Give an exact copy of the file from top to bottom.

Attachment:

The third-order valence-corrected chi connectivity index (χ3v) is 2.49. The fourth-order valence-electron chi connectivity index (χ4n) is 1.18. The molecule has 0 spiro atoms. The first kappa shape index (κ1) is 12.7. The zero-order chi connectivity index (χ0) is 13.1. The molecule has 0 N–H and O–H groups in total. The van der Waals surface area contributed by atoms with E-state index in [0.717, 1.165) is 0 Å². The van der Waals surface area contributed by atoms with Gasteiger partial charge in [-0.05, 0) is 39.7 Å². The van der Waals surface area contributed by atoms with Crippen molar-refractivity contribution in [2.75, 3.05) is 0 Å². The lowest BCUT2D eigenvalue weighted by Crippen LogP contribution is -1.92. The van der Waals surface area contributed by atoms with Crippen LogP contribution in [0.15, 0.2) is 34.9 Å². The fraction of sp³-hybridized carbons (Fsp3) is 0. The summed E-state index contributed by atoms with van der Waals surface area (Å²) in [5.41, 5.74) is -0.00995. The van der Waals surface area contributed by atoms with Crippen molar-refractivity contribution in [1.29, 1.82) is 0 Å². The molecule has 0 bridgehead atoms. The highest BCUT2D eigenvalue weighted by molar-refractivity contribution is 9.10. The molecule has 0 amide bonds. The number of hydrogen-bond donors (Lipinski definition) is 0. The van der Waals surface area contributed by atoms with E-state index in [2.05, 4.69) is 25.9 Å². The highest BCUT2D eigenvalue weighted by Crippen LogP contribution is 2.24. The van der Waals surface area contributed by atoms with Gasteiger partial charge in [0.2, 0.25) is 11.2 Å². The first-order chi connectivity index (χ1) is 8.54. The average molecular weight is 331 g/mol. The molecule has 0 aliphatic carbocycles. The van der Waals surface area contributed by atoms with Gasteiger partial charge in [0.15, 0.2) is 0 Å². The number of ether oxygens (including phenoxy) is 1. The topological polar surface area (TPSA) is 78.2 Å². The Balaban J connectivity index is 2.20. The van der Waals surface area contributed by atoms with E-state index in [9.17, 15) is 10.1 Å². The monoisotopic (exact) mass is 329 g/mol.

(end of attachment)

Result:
The third-order valence-corrected chi connectivity index (χ3v) is 2.49. The fourth-order valence-electron chi connectivity index (χ4n) is 1.18. The molecule has 0 spiro atoms. The first kappa shape index (κ1) is 12.7. The zero-order chi connectivity index (χ0) is 13.1. The molecule has 0 N–H and O–H groups in total. The van der Waals surface area contributed by atoms with E-state index in [0.717, 1.165) is 0 Å². The van der Waals surface area contributed by atoms with Gasteiger partial charge in [-0.05, 0) is 39.7 Å². The van der Waals surface area contributed by atoms with Crippen molar-refractivity contribution in [2.75, 3.05) is 0 Å². The lowest BCUT2D eigenvalue weighted by Crippen LogP contribution is -1.92. The van der Waals surface area contributed by atoms with Crippen LogP contribution in [0.15, 0.2) is 34.9 Å². The fraction of sp³-hybridized carbons (Fsp3) is 0. The summed E-state index contributed by atoms with van der Waals surface area (Å²) in [5.41, 5.74) is -0.00995. The van der Waals surface area contributed by atoms with Crippen molar-refractivity contribution in [1.29, 1.82) is 0 Å². The molecule has 0 bridgehead atoms. The highest BCUT2D eigenvalue weighted by molar-refractivity contribution is 9.10. The molecule has 0 amide bonds. The number of hydrogen-bond donors (Lipinski definition) is 0. The van der Waals surface area contributed by atoms with E-state index in [2.05, 4.69) is 25.9 Å². The highest BCUT2D eigenvalue weighted by Crippen LogP contribution is 2.24. The van der Waals surface area contributed by atoms with Gasteiger partial charge in [0.2, 0.25) is 11.2 Å². The first-order chi connectivity index (χ1) is 8.54. The average molecular weight is 331 g/mol. The molecule has 0 aliphatic carbocycles. The van der Waals surface area contributed by atoms with Gasteiger partial charge in [0.15, 0.2) is 0 Å². The number of ether oxygens (including phenoxy) is 1. The topological polar surface area (TPSA) is 78.2 Å². The Balaban J connectivity index is 2.20. The van der Waals surface area contributed by atoms with E-state index in [9.17, 15) is 10.1 Å². The monoisotopic (exact) mass is 329 g/mol.